Physical art exhibitions can expose artists to a new audience and drive sales but there are many factors to take into consideration to ensure success.
Having exhibited at the same space in Shepherd’s market for six years with Niches and Nuances, I really thought I had the planning of my annual show down to a fine art. It had been a whole two years since I’d shown at Gallery 54 in Mayfair, as in 2021 we hired out No Format gallery in Deptford and I was happy to be exhibiting once again in the heart of London, just a stone’s throw from Green Park.
Gallery 54 is a very special place and when I speak to any of the other artists who rent this gallery we all feel privileged to have access to this gallery in it’s picturesque surroundings. It’s like a beautiful village oasis.
This year we were sponsored by the film company MK Cypher Film Productions as well as Myst drinks who generously supported us by providing their fabulous tequila and rum spirits which went down well at our private view. It is always wonderful to connect with new and old faces at the exhibition. I had also interviewed an artist during lockdown on my instagram live series and met him in person at the gallery for the first time.
August 2022 threw us some curveballs. I’ve always rented this space in August and have five other summers to compare this one against. Of course during covid, one expected some lower numbers which was indeed the case. But in this post- lock down world I had not expected the dearth of visitors that we experienced this year.
Shepherd’s market is always a hive of activity whatever time of the year with pretty boutiques, restaurants and at least three pubs within walking distance from each other. However, this year seemed much quieter, a combination of many factors coming together. Less tourists seemed to be dining at the various restaurants which could be because of the weather, with searing heat on the Monday and Tuesday, storms on the Wednesday and travel strikes later that week.
One other artist who rents the gallery said that he thought that the ‘old boys’ were no longer visiting Mayfair as they had done prior to the pandemic and were now staying away as they are worried about the virus. There are many private member’s clubs on Pall Mall frequented by aristocrats and several exclusive restaurants in Shepherd’s Market which have historically drawn this type of clientele. A frequent visitor to the gallery said that they noticed the restaurants were spilling more onto the streets recently and taking over the pavements, thus hindering the visibility of the gallery.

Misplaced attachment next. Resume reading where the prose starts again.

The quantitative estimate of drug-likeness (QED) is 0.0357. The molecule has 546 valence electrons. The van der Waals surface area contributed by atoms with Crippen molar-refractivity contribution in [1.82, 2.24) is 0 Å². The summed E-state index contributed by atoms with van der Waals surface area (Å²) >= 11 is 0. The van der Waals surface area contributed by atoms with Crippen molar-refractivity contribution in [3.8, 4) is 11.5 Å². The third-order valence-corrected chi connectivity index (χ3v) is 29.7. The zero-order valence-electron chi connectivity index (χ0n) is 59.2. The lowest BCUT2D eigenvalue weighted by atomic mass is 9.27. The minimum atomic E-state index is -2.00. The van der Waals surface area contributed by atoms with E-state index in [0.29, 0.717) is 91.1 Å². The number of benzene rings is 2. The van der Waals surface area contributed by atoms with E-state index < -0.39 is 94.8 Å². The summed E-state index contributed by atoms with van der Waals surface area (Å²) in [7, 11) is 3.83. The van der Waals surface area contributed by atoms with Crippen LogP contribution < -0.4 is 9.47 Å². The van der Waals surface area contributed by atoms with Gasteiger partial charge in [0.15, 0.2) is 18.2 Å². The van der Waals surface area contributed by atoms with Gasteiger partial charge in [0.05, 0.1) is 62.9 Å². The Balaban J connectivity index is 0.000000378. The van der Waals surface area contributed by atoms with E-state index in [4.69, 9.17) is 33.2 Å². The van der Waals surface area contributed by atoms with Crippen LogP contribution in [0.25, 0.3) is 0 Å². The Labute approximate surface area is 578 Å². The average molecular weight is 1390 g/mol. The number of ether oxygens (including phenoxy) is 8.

In 2018 we had a peak number of visitors at 300 and had a solid average of around 200 visitors most other years, excluding 2020 and 2021 due to the pandemic. Only fifty visitors came to the gallery, thirty of which came to the private view and were known to us and another ten were friends and family that came on other days. Just 10 others were those walking in from the street. A drop of 75% in visitor numbers since N&N’s heyday has had a significant impact on sales. N&N has a mailing list who range from collectors, buyers and general contacts that have been made over the years. The whole point of hiring a space in Mayfair is not only to invite friends and family for an annual reunion but also to capture and connect with international tourists and business people who are wandering around this unique area. When those clients are less visible, it directly affects the feel, ambience and commercial success of the exhibition.
It wasn’t all bad, though. One of the highlights of the week was hosting both filmmaker Michael Kasirivu and actor Ellis Witter who interviewed me talking about our summer show. N&N also launched it's online shop at just before the physical exhibition launch. The experience this year reinforces that physical exhibitions are a gamble and heavily reliant on passing trade. The combination of external factors this year such as the extreme weather patterns, TFL travel disruption and the general changes in the area during the pandemic have exasperated the fragile relationship any gallery has with it’s local and visiting population. Every effort must be made to continually analyse these forces of nature and also changes in the market. There is no doubt that Shepherd's market is going through a change and also the art marker continually changes in terms of how artists engage with their audience, both on and offline. N&N will continue to develop to keep abreast of these changes.